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From the Winter 2017 Issue

New Rules

Regarding Access to Records

Your Condo || Joel Berkovitz

The ability of unit owners to access records may be the area most affected by the legislative changes. Up until now, the process by which owners requested and obtained (or were denied!) access to records has been unregulated. The legislative changes introduce new procedures, terms and forms. The following is a high level overview of these changes, but rest assured we could fill five articles with discussion just about records!

Here is what you need to know about an owner’s ability to access records:

1. Records are now defined as either “core records” or “non-core” records. Core records are fundamental documents such as the declaration, bylaws, rules, financial statements, meeting minutes, and prescribed notices. If unit owners request electronic copies of core records, the records must be provided to owners free of charge within 15 days. Condominium corporations have more time to respond to requests for noncore records (all records that are not core records).

2. Condominiums can charge for the cost of producing non-core records and for making copies of core records, but can only charge for actual costs incurred to the corporation. Labour costs must be reasonable, and copying/printing costs cannot exceed $0.20 per page.

3. A new procedure for requesting records is being introduced. A formal records request must be submitted to the board, the board will have to issue a response indicating what they will or won’t provide and the estimated cost of production, and the requester would then send (another) response confirming which records they want and paying the cost.

Each of these steps will use a prescribed form. The timing for the board to respond, and the costs which the corporation may charge to the owner, will depend on whether the record is a core record or non-core record. A request is deemed abandoned by an owner if they do not submit a response to the board’s response within 60 days, or if they do not bring an application to the Condominium Authority Tribunal (CAT) within six months of their initial request.

4. Disputes regarding records can be brought before the new Condominium Authority Tribunal (CAT), with the goal of streamlining the dispute resolution process. The penalty for non-compliance with section 55 of the Act has been increased from $500 to a maximum of $5,000.

5. A minimum retention period for all records is being prescribed. Most operating and financial records must be retained for seven years, while fundamental documents (declaration, bylaws and rules, current agreements and insurance policies) must be retained indefinitely. Retention periods can be extended if the records are part of a litigation matter or a records request.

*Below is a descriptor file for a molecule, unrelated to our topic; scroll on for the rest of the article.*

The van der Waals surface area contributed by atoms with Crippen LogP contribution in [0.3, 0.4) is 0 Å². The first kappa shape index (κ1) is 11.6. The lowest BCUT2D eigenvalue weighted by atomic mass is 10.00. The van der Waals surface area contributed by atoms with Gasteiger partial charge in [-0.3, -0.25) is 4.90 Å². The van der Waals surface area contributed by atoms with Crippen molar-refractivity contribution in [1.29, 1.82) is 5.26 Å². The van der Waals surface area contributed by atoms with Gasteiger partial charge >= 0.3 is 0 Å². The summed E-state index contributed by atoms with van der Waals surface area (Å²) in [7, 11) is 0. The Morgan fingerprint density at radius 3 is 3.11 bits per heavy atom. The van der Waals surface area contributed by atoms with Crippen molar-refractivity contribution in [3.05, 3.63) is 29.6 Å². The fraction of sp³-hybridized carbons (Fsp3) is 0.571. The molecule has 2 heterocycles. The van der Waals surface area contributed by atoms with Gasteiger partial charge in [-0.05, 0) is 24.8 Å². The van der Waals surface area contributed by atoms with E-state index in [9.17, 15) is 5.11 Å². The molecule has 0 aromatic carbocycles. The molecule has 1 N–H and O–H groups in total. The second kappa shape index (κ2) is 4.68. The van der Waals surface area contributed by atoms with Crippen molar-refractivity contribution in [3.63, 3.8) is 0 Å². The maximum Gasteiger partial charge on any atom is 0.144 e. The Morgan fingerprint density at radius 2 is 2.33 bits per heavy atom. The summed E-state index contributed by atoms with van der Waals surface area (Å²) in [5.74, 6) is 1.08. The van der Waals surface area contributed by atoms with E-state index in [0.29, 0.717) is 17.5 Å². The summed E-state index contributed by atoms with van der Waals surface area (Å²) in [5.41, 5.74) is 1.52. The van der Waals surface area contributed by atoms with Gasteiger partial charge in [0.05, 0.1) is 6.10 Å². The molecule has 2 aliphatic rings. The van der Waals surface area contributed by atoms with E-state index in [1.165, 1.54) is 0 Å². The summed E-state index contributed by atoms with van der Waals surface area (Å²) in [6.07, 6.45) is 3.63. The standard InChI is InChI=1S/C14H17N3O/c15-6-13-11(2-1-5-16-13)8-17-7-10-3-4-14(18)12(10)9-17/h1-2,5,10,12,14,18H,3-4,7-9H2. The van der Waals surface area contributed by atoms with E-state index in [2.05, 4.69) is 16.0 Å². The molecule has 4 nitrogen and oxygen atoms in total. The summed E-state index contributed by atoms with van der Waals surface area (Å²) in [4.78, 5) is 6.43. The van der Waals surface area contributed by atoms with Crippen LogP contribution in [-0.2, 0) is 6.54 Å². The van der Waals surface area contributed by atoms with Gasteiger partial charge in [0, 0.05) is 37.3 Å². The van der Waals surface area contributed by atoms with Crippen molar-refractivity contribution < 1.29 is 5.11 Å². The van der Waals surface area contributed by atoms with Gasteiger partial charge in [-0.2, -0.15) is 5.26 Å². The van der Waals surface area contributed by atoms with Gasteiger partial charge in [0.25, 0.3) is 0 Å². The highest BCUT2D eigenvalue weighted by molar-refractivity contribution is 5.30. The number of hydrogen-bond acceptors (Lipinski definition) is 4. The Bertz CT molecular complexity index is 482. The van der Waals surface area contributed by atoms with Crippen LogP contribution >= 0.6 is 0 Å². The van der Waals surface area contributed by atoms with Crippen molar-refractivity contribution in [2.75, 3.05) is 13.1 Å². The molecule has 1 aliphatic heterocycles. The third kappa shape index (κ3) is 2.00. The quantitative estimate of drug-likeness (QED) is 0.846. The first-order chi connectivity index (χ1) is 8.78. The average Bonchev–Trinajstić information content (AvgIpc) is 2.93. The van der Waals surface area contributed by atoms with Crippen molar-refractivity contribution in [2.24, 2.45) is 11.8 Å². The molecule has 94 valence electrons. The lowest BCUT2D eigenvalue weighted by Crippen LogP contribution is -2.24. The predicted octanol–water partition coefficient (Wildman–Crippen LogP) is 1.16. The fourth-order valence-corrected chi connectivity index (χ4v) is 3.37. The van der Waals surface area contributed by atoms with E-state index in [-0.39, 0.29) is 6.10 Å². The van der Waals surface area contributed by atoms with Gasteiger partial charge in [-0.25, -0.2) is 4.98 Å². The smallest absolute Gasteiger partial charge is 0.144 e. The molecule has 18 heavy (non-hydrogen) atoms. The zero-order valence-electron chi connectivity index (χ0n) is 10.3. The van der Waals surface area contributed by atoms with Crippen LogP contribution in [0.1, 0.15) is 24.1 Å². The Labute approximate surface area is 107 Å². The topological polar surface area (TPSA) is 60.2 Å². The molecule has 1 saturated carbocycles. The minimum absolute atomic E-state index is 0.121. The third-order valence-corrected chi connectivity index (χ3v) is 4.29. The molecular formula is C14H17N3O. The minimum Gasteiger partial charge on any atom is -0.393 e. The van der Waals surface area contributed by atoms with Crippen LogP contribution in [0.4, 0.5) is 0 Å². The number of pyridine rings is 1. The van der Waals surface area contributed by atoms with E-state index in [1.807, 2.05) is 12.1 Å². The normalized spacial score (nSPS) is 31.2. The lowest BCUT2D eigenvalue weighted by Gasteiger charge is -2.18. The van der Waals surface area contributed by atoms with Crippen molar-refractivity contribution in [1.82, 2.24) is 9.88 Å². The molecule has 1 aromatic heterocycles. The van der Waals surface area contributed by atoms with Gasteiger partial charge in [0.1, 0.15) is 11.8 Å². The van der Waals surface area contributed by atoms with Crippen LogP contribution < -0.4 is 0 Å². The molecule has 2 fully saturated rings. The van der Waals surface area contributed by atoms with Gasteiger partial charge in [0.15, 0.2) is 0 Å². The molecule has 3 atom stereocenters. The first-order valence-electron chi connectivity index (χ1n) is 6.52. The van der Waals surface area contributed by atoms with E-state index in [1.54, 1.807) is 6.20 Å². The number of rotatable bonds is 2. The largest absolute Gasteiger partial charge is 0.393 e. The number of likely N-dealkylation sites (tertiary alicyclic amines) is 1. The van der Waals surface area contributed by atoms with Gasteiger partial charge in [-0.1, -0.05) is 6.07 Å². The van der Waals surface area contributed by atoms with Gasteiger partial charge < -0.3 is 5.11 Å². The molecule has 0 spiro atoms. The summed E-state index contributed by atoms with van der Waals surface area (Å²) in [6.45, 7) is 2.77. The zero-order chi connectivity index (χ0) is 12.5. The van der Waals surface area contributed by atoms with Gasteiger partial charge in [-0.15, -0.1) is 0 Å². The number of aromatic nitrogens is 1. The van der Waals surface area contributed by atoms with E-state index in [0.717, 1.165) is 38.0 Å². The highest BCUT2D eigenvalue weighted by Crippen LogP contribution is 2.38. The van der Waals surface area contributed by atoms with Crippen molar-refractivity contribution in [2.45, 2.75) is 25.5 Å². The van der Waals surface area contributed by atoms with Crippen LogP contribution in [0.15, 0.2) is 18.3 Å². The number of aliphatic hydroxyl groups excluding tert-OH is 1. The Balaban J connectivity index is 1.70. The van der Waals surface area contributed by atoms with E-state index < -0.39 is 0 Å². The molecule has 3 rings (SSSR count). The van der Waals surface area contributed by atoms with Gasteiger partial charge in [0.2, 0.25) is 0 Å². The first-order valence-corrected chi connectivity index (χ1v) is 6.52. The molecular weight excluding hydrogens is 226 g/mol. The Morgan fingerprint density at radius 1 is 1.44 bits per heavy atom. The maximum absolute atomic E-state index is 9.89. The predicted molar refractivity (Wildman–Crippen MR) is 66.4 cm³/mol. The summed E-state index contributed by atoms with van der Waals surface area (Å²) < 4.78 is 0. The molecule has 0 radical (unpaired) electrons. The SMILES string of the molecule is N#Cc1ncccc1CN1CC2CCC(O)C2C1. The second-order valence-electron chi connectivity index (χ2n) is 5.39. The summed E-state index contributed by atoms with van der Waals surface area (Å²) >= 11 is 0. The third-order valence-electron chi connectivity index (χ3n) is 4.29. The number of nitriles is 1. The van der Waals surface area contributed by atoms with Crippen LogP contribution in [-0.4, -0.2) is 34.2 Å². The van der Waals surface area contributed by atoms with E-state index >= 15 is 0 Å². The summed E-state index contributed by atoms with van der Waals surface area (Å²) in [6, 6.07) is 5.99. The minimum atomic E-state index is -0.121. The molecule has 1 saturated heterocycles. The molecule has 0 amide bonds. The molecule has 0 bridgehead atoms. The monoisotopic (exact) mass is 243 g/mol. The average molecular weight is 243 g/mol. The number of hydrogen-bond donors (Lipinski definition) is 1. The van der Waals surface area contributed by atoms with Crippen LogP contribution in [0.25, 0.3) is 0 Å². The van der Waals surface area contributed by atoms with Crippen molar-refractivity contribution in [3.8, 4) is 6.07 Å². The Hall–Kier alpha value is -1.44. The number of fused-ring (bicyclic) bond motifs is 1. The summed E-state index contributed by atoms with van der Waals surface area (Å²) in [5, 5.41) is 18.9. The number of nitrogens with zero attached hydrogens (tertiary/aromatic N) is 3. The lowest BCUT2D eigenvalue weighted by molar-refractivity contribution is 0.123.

6. Records can now be stored either electronically or in hard copy. Electronic records will be acceptable as long as they can be reproduced and there is protection against their loss. Hard copy records must be kept in a location “reasonably close” to the condominium, or at the manager’s offices.

7. The changes identify records that a corporation does not have to provide. Owners do not have a right to obtain the email addresses of other owners, opinions from legal counsel, and any portion of a ballot or proxy that identifies the owner or proxygiver.

Now is a good time for condominiums to update the manner in which records are kept. We recommend that all core records be stored electronically so that they can be quickly and easily provided to unit owners. Condominiums should consider whether it makes sense to store records on an owner’s portal or closed website, which may enable corporations to bypass new procedures relating to the production of records.

This article appeared in the Shibley Righton newsletter and is reprinted with permission.

Joel Berkovitz is a condominium lawyer with the law firm Shibley Righton LLP. Joel’s condominium law practice includes all aspects of condominium law, with a focus on drafting and negotiating contracts for condominium corporations, advising boards, corporate governance, and compliance matters. In addition to advising condo clients, Joel sits on the board of directors of his condo corporation and is a member of the CCI (Toronto) Education Committee, which develops educational materials for condo directors. Shibleyrighton.com

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